Putting It Out There: Leland Martin's first album, "Moonlighter," is the work of a ‘part-time’ musician with a full-time commitment to his craft

“For me, traditional folk music isn’t a hobby or a leisure-time activity; it’s a community.” Steve Manwaring photo 


It’s a niggling question familiar to the evenings-and-weekends musician who holds down a so-called “real job” (as if managing a full-time musical career isn’t a real job, but never mind) while performing concerts or participating in jam sessions off-hours: Am I really good enough to play music with the people who do it for a living? 

In the case of Boston-area fiddler Leland Martin, the answer is definitely “Yes.”

Not that Martin, a Natick resident who works as a chemistry prep room manager at a local college, didn’t ask himself that very question for years – especially when he encountered other part-time musicians who had full-time, non-musical occupations, and who, to his mind, seemed quite adept at striking a balance between the two. 

But the experience of recording his recently released first album, the aptly named “Moonlighter,” removed any lingering doubt Martin might have had about putting himself and his music out there. He recorded the CD with some of the finer Celtic musicians in Boston and elsewhere in New England: Neil Pearlman (keyboards, accordion, tenor banjo), Conor Hearn (acoustic and electric guitar, bouzouki, tenor banjo), and McKinley James (cello); fellow fiddler Katie McNally served as producer.

“The whole process was rather surreal, but very rewarding,” he says. “I think a lot about the work Katie did, and I’m so grateful to her. She had some great suggestions and insights, and there was far less nudging of my style and ideas than I thought there might be. Working with Neil, Conor, and McKinley, all excellent, accomplished musicians, was such a pleasure.

He quips, “I said to myself, ‘Maybe I know something about this music after all.’”

As Martin explains, there’s an added significance to the album title: It refers to his working between multiple styles and interests as a fiddler – whether Irish, Scottish, Cape Breton, or elsewhere, or traditional, contemporary or original tunes – that he’s accumulated over the years.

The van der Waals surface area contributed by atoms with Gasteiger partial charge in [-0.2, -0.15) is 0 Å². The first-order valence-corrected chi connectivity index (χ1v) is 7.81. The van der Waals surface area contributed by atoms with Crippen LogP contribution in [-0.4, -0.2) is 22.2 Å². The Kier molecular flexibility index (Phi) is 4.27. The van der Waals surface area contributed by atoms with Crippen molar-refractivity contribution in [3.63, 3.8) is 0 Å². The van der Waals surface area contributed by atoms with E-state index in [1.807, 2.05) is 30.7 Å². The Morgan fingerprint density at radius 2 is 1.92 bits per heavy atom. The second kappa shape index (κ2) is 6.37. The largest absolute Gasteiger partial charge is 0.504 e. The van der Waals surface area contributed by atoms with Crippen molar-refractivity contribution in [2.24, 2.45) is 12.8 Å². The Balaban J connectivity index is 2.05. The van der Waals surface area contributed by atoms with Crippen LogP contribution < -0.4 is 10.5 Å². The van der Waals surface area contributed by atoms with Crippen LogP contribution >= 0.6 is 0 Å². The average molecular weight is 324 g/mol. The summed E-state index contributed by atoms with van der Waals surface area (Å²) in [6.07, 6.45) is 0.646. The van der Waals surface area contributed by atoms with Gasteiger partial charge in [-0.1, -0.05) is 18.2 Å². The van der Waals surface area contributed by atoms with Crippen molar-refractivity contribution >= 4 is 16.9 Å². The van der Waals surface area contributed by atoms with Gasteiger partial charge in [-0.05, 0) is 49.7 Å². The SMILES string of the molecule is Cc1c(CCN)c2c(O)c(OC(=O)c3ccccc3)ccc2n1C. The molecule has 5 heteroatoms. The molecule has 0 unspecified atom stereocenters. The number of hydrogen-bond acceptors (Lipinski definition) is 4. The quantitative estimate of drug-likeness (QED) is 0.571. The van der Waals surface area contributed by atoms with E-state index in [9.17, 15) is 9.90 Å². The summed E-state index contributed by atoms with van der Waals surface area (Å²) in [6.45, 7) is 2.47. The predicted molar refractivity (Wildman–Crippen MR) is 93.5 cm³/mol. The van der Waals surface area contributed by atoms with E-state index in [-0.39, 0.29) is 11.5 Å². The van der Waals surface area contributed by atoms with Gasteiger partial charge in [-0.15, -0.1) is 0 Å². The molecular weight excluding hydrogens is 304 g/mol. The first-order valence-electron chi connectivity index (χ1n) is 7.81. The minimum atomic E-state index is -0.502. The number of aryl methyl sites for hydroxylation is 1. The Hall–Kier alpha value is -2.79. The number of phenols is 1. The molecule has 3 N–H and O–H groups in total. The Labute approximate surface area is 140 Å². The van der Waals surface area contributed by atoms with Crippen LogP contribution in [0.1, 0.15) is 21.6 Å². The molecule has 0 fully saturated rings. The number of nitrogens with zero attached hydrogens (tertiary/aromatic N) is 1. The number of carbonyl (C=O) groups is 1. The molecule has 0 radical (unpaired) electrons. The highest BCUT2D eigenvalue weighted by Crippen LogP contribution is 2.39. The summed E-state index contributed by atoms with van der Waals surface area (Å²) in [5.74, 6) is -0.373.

While most of the tunes on “Moonlighter” are by Martin or other contemporary composers, the mix of styles and traditions makes it a quintessentially New England folk/trad album. The album often has the feel of a 21st-century contra dance, some tracks arranged in classic, straightforward fashion, others with a more modern, and ambitious, sensibility.

“Moonlighter” is thus an appropriate successor to Martin’s other, long-running project: playing through “Ryan’s Mammoth Collection” (“RMC” for short), a public-domain collection of more than 1,000 fiddle tunes from the New England folk scene in the 19th century. Martin has created a YouTube channel entirely devoted to RMC (originally published in Boston in 1887) and posted videos of himself playing the tunes for other musicians to listen to and be inspired to learn.  

“RMC is a great window onto the music that was happening in Boston during the early 1900s,” he says. “It’s a mash-up of so many styles and influences, whether Irish, Scottish, Cape Breton, Appalachia, French Canadian, and so on. So it gives you a real sense of how rich the New England music tradition is.”

Martin was exposed early on to that tradition, as a youthful member of the Pioneer Valley Fiddlers, a multi-generational ensemble in Western Massachusetts that plays a repertoire of folk and traditional tunes and performs at fairs, St. Patrick’s Day celebrations, and other events. 

“One thing the group was really great about was incorporating all types of fiddle music into their repertoire – Irish, Scottish, old-time. One minute you’re playing a march, the next you’re playing a rag.”

As a college student, he wound up sitting in with the duo of John Kirk and Trish Miller, a mainstay of the Northeast contra dance circuit; he later played with guitarist John Coté, part of the innovative contra dance duo Perpetual e-Motion. 

“I think it actually took me a while to start thinking about what it means to play a tune in a ‘different’ style. It kind of blended together at first. The first Cape Breton fiddler I ever heard was probably Natalie MacMaster, but I just heard it as ‘fiddle music’ at the time. I was picking up tunes from her albums but I didn’t realize at the time that it was this really weird blend of contemporary and trad Irish and Scottish tunes. It was just a really cool sound to me.